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Andrew Alden

Drilling Into Active Faults III

By October 25, 2012

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I have to keep up with things better. One exciting avenue of geoscience research is projects in which we drill holes down to active earthquake faults, to help us see what's going on down there. Long-time readers recall that I started almost 10 years ago with the San Andreas Fault Observatory at Depth (SAFOD) project, which was the first one to succeed at this feat. Since then two more projects, to my knowledge, have followed. A Japanese-led project with the ungainly name NantroSEIZE has been punching holes in the threatening megathrust fault south of Tokyo; its latest and deepest leg is in progress right now. And the new one that I learned about just today is in New Zealand, puncturing the great Alpine oblique thrust fault along the north shore of South Island. Almost two years ago they made their first hole, hitting the fault just 150 meters below the ground, and their next attempt, going deeper, is coming up soon. A novel feature of the New Zealand Deep Fault Drilling Project is that a bunch of documentation is online in a cute little wiki for you to rummage around in. Read about them all in my updated article.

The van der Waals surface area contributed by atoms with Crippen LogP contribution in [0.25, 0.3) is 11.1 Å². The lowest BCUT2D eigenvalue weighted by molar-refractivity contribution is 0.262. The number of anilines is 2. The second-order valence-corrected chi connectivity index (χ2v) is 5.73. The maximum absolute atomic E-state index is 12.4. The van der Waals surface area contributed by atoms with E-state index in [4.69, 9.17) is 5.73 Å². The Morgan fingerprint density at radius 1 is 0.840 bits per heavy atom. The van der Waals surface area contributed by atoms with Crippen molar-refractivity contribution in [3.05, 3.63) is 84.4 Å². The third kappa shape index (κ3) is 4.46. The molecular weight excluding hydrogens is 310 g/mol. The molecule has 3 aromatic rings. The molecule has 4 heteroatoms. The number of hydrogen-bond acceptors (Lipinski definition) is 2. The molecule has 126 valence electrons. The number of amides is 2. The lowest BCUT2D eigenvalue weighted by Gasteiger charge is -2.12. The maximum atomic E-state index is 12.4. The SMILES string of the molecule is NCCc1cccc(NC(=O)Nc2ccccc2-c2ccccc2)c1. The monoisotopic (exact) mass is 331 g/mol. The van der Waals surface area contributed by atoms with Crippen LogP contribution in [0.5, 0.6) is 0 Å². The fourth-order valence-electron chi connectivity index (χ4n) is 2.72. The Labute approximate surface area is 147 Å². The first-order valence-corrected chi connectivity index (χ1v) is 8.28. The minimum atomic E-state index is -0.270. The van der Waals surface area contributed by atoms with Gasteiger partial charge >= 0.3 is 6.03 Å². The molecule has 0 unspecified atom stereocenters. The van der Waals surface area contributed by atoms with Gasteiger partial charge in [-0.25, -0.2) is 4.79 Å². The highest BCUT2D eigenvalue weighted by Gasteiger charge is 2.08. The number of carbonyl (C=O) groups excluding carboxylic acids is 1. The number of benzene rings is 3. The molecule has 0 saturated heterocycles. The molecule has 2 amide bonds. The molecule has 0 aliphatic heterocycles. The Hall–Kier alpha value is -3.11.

Are there other fault-drilling projects I should know about?

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